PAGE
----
The Cure of the Greek Maladies or Knowledge of the Gospel Truth from the Greek Philosophy, of twelve discourses, was an attempt to prove the truth of Christianity from Greek philosophy and in contrast with the pagan ideas and practises. The truth is self-consistent where it is not obscured with error and approves itself as the power of life; philosophy is only a presentiment of it. This work is distinguished for clearness of arrangement and style.
The Church History of Theodoret, which begins with the rise of Arianism and closes with the death of Theodore in 429, falls far behind those of Socrates Scholasticus and Sozomen. It contains many sources otherwise lost, specially letters on the Arian controversy; but it is defective in historical sense and chronological accuracy, and on account of Theodoret’s inclination to embellishment and miraculous narrative, and preference for the personal. Original material of Antiochian information appears chiefly in the latter books.
Theodoret’s sources are in dispute. According to Valesius these were mainly Socrates and Sozomen; A. Guldenpenning’s thorough research placed Rufinus first, and next to him, Eusebius of Caesarea, Athanasius, Sozomen, Sabinus, Philostorgius, Gregory Nazianzen, and, least of all, Socrates. N. Glubokovskij counts Eusebius, Rufinus, Philostorgius, and, perhaps, Sabinus.
The Religious History, with an appendix on divine love, contains the biographies of thirty (ten living) ascetics, held forth as religious models. It is a document of remarkable significance for understanding the complexities of the role of early monastics, both in society and in the church; it is also remarkable for presenting a model of ascetic authority which runs strongly against Athanasius’s Life of Antony. Upon the request of a high official named Sporacius, Theodoret compiled a Compendium of Heretical Accounts (Haereticarum fabularum compendium), including a heresiology (books i-iv) and a “compendium of divine dogmas” (book v), which, apart from Origen‘s De principiis and the theological work of John of Damascus, is the only systematic representation of the theology of the Greek Fathers.
Among dogmatic treatises Theodoret mentions (Epist. cxiii, cxvi) having written against Arius and Eunomius, probably one work, to which were joined the three treatises against the Macedonians. There were, besides, two works against the Apollinarians, and of the Opus adversus Marcionem nothing has been preserved. The treatises On the Trinity and On the Divine Dispensation (cf. Peri theologias kai tes theias enanthropeseos; Epist. cxiii), assigned by A. Ehrhard to the work On the Holy and Life-giving Trinity and On the Incarnation of the Lord of Cyril of Alexandria, certainly belong to the Antiochian School and to Theodoret. To the same belong cap. xiii-xv, xvii, and brief parts of other chapters of the fragments which J. Gamier (Auctarium) included under the title, Pentology of Theodoret on the Incarnation as well as three of the five fragments referred by Marius Mercator to the fifth book of some writing of Theodoret. They are polemics against Arianism and Apollinarianism.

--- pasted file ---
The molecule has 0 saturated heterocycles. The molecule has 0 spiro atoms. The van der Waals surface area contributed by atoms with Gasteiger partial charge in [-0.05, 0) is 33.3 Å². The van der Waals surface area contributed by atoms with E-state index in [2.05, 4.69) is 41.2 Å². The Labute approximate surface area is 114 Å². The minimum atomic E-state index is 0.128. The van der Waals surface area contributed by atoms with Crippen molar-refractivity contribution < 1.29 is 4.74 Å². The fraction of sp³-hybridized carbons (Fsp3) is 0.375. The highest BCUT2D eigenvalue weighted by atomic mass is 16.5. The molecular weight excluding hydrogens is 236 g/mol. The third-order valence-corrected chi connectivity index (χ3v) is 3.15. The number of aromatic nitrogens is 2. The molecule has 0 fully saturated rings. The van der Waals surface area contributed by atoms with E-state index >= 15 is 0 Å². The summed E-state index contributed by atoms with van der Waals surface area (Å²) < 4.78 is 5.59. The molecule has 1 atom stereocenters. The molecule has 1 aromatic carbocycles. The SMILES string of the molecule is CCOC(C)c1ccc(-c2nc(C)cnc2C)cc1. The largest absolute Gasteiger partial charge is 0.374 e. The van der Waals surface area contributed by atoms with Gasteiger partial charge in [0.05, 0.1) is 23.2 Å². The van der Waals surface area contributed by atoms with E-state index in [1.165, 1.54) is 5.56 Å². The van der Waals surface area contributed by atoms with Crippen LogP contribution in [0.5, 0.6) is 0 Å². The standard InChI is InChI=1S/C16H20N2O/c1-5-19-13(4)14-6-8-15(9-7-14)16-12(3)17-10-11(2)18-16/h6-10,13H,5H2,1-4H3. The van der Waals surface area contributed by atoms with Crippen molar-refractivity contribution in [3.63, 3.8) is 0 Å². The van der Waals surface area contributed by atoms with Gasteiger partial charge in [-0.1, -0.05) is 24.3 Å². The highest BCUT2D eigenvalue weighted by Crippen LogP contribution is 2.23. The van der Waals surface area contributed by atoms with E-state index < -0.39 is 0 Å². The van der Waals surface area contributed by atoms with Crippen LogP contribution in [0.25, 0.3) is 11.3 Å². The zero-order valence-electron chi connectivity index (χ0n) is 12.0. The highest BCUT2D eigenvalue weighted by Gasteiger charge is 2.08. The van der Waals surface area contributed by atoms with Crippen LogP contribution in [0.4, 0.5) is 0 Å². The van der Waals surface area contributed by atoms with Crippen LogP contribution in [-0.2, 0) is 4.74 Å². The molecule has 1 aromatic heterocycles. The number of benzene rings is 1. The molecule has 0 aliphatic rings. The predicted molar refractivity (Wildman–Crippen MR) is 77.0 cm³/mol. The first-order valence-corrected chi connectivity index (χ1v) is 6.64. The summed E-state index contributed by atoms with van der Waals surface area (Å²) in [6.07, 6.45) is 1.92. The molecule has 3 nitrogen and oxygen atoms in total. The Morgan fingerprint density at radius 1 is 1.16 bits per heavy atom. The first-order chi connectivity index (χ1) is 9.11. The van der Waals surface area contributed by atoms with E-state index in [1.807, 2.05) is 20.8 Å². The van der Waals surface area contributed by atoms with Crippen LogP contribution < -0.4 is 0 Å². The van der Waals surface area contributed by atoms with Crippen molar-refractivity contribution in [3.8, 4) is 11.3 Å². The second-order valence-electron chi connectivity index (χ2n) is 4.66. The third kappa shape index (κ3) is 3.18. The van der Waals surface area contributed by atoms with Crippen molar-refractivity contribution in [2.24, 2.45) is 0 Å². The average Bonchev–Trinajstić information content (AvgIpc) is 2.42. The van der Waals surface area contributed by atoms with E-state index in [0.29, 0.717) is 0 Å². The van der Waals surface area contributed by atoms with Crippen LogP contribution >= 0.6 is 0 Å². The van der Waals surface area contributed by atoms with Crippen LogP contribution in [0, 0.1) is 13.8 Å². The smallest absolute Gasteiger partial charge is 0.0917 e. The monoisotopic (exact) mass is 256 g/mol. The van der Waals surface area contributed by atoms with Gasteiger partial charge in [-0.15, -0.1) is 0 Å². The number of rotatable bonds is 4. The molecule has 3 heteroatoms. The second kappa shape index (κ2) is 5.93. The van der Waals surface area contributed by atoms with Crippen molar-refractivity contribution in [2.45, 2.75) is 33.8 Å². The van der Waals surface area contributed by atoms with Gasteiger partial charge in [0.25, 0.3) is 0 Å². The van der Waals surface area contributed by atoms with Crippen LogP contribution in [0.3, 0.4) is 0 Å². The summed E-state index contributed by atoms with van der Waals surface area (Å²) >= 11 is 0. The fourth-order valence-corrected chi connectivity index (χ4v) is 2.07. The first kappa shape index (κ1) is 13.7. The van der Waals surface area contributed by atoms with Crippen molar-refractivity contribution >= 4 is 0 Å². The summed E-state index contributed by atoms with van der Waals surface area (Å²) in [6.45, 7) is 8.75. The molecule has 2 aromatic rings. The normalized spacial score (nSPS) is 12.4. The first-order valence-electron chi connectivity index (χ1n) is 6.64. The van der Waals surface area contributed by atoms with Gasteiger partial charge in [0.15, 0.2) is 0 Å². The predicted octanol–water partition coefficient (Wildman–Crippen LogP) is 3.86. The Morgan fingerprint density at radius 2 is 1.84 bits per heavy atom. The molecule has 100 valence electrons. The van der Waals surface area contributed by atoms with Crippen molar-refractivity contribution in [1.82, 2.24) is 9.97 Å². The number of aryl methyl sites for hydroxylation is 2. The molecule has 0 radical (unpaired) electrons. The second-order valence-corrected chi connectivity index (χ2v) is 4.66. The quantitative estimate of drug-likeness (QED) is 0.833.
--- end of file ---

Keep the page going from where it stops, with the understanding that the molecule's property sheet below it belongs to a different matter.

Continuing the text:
Theodoret’s Refutation of the twelve anathemas of Cyril is preserved in the antipolemic of Cyril (PG, cxxvi. 392 sqq.). He detects Apollinarianism in Cyril’s teaching, and declines a “contracting into one” of two natures of the only begotten, as much as a separation into two sons (Epist. Cxliii). Instead of a “union according to hypostases,” he would accept only one that “manifests the essential properties or modes of the natures.” The man united to God was born of Mary; between God the Logos and the form of a servant a distinction must be drawn. Only minor fragments (cf. Epist. xvi) of Theodoret’s defense of Diodorus and Theodore (438-444) have been preserved (Glubokovskij ii. 142).
His chief christological work is the Eranistes etoi polymorphos (“Beggar or Multiform”) in three dialogues, describing the Monophysites as beggars passing off their doctrines gathered by scraps from diverse heretical sources and himself as the orthodox.
God is immutable also in becoming man, the two natures are separate in Christ, and God the Logos is ever immortal and impassive. Each nature remained “pure” after the union, retaining its properties to the exclusion of all transmutation and intermixture. Of the twenty-seven orations in defense of various propositions, the first six agree in their given content with Theodoret. A few extracts from the five orations on Chrysostom were preserved by Photius (codex 273). Most valuable are the numerous letters (Eng. transl., NPNF, 2 ser., iii. 250-348).